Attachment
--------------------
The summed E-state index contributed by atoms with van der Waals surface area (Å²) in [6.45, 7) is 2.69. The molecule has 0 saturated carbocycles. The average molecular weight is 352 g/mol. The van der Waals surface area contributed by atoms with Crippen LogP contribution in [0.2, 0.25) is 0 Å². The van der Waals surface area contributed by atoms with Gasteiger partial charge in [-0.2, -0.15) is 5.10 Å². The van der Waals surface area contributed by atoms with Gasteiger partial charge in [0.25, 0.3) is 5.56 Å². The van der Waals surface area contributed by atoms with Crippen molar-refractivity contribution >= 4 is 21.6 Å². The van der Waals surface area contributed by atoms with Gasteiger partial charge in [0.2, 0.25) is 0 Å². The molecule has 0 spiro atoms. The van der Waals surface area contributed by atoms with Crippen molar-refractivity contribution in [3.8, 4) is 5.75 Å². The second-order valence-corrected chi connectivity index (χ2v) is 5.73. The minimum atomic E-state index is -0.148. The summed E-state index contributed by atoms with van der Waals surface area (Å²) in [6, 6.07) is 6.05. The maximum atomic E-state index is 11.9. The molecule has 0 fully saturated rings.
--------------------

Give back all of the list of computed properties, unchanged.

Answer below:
The summed E-state index contributed by atoms with van der Waals surface area (Å²) in [6.45, 7) is 2.69. The molecule has 0 saturated carbocycles. The average molecular weight is 352 g/mol. The van der Waals surface area contributed by atoms with Crippen LogP contribution in [0.2, 0.25) is 0 Å². The van der Waals surface area contributed by atoms with Gasteiger partial charge in [-0.2, -0.15) is 5.10 Å². The van der Waals surface area contributed by atoms with Gasteiger partial charge in [0.25, 0.3) is 5.56 Å². The van der Waals surface area contributed by atoms with Crippen molar-refractivity contribution >= 4 is 21.6 Å². The van der Waals surface area contributed by atoms with Gasteiger partial charge in [0.2, 0.25) is 0 Å². The molecule has 0 spiro atoms. The van der Waals surface area contributed by atoms with Crippen molar-refractivity contribution in [3.8, 4) is 5.75 Å². The second-order valence-corrected chi connectivity index (χ2v) is 5.73. The minimum atomic E-state index is -0.148. The summed E-state index contributed by atoms with van der Waals surface area (Å²) in [6, 6.07) is 6.05. The maximum atomic E-state index is 11.9. The molecule has 0 fully saturated rings.